Over the next few weeks we’re sharing stories from some of those museums we’ve already been able to help with our emergency funding.
Today Iain Simons, director of the National Videogame Museum in Sheffield, tells us how they’ve been tackling the challenges of 2020 and reimagining the museum beyond its building. Earlier this year the museum received funding from Art Fund to support a new online gallery dedicated to the visual arts in videogames: the National Videogame Gallery.
By donating to #TogetherForMuseums, you’re helping many more museums across the UK make projects like these a reality. Thank you.
"We are a really tactile museum. Much of our visitor experience is predicated on touch; you can touch the objects and you can play the games, so we were particularly worried at the beginning of the pandemic. Colleagues at other museums were talking about taking interactives out of their spaces, but all we have are interactives.
We were worried about how we might recreate an experience that was still meaningful, but also, like everybody else, we were just worried we weren’t going to make it. We’ve had a pretty tough journey so far; we’re an independent museum and we don’t have any core funding, so people coming through the door is vital for us.
We were already beginning to think about how to create a non-physical-site experience of the museum. It’s tempting just to say ‘online’ and that be some kind of catch-all phrase for putting things on a website. We wanted to address more meaningfully what a whole museum experience is.
Underpinning all the stories we tell at the museum is the fact that videogames are richly complex. They aren’t just code; they are also animation, music, words, visual art. Breaking them into different forms gives audiences a way in.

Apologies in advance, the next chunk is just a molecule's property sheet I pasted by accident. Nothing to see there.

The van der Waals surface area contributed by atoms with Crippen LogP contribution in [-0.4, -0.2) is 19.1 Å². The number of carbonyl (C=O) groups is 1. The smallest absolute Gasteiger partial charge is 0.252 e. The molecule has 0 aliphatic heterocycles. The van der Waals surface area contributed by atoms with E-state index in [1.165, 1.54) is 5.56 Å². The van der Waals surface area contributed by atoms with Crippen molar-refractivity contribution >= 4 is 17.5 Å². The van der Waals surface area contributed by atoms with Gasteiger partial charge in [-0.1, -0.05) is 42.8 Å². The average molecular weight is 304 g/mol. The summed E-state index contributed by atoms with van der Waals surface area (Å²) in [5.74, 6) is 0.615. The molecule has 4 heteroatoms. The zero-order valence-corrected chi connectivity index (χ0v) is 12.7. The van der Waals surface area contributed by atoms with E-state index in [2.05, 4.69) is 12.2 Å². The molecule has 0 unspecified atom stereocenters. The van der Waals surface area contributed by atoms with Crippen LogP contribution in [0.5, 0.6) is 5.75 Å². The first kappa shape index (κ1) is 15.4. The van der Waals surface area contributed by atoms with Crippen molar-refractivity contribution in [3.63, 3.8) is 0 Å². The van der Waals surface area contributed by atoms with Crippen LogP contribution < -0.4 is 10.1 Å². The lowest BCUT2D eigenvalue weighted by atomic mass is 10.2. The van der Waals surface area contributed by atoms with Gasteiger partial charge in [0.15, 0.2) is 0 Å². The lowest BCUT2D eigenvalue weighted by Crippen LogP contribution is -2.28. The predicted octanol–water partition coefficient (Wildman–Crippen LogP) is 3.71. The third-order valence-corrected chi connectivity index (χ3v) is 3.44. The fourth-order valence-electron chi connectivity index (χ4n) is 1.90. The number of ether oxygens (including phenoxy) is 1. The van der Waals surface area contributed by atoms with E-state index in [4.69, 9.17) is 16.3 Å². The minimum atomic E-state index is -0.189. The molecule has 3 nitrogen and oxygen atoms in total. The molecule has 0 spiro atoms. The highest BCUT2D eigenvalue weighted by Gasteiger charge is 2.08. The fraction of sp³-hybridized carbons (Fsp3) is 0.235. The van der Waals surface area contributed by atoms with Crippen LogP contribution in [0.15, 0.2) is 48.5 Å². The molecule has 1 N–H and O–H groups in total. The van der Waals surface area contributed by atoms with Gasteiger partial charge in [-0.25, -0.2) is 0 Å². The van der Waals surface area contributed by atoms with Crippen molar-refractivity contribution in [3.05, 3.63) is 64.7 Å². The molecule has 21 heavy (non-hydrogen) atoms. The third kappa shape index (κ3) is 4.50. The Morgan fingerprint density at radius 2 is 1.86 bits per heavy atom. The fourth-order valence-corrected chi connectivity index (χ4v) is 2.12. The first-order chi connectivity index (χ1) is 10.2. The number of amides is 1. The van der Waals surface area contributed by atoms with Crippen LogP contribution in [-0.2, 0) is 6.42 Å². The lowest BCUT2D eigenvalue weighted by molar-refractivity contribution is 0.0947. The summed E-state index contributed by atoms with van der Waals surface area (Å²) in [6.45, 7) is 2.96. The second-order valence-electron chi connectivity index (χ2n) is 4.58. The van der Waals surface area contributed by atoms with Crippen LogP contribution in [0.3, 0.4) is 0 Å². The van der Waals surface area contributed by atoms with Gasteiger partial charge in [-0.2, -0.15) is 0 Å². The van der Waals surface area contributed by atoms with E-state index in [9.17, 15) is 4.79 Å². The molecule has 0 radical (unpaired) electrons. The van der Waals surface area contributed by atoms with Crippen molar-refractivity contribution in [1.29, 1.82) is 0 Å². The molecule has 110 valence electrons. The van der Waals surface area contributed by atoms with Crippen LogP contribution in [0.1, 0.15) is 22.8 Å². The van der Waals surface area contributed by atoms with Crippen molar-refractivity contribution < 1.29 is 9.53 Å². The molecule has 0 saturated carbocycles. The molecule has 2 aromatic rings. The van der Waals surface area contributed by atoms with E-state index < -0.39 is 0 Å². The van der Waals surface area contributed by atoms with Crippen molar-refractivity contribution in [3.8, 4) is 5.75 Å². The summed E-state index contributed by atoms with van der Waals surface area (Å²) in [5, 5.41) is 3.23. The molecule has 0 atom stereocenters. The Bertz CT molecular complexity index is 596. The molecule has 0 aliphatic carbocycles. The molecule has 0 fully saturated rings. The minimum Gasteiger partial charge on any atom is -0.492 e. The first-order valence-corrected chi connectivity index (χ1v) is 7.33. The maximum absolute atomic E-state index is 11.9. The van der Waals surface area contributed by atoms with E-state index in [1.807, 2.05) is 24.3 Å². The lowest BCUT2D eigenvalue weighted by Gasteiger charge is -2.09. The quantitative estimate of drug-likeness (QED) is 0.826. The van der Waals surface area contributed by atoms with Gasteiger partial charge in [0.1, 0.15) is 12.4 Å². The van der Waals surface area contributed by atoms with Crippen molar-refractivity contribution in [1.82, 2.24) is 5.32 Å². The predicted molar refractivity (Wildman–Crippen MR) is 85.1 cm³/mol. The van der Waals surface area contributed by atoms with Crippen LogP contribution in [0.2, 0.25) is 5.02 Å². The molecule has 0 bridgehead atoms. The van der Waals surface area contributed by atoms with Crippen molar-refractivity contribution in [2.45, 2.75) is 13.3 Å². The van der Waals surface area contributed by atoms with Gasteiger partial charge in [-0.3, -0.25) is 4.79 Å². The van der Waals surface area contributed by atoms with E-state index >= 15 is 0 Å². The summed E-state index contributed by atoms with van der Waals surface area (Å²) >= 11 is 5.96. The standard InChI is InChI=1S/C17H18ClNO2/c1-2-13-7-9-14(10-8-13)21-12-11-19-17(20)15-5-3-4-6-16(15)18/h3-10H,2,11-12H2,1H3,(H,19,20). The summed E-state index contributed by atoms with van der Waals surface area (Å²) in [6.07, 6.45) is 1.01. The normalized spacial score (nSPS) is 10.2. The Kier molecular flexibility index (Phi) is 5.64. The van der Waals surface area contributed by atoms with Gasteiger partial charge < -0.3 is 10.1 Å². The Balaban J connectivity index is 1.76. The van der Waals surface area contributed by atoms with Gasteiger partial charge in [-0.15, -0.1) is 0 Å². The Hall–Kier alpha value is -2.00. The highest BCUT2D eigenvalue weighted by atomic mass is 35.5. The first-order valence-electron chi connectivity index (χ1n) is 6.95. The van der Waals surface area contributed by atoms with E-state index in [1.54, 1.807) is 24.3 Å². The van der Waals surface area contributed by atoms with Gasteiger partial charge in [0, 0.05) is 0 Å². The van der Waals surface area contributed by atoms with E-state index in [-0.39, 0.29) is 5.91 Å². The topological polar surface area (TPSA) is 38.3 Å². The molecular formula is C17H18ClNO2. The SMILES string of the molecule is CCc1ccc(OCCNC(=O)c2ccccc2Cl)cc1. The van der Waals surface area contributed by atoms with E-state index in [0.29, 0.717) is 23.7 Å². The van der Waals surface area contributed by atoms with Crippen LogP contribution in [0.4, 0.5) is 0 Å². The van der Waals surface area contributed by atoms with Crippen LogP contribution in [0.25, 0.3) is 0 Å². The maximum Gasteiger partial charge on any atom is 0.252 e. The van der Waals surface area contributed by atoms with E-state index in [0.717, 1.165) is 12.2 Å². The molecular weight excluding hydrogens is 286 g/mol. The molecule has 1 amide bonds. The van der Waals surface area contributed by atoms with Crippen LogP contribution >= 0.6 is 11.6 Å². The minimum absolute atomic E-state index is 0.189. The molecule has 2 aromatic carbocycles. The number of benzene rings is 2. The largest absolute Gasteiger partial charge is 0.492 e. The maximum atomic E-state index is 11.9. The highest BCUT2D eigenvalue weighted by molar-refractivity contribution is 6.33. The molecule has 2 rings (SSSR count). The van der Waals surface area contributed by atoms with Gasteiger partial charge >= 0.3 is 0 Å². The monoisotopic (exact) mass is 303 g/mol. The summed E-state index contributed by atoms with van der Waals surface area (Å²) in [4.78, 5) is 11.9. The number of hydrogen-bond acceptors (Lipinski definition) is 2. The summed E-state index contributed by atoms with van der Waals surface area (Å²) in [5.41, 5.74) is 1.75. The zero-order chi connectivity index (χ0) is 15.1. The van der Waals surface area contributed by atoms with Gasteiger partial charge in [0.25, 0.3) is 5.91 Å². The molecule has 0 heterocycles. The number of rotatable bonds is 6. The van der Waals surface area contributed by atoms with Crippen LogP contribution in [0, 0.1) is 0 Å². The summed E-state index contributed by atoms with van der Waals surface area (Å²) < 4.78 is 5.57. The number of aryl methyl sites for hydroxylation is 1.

Another really important thing about the stories we tell is that games are made by people. It sounds an obvious and simple thing to say, but it’s really not apparent if you pick up a game in a store or download it to your phone. Gaming is different from other creative industries or art forms in that the presence of people in the making of it tends to be obfuscated. You know who wrote your favourite novel; you probably don’t know the names of the people involved in making your game.
There is the opportunity with the National Videogame Gallery to unpack a particular skillset, in this case illustration, and also to tell the stories of the artists who create the work. Understanding who makes videogames could begin to inspire other people to see themselves in that place.
It’s also important for parents to understand that games are made by people. It helps them see that it’s actually a pretty robust industry. Of all the industries within the Covid pandemic, games have come out better than most. Parents and kids might find a place where they feel encouraged to be part of that.
"When we first reopened in the summer, we just didn’t know if anyone was going to come. For us, it was good – we were operating at half capacity and selling out a lot of sessions. I was surprised that the appetite was there, and that was really encouraging for us. Our audience is families, and I think we were a haven for parents who had been indoors for four months. But I know for other people it’s been very different.
I don’t think anyone can go back [to how things were before]. There’s a working practice now that we’re focusing on, which can continue more gracefully if we ever can’t open our doors again. When everything stopped, we quickly did some great – award-winning, in fact – educational workshops as a response to the situation. Other than that, we didn’t really have a life outside of the building. I don’t think we can be like that now. This thing can happen where no one can leave their house – who would have imagined it?"
Explore the National Videogame Museum.
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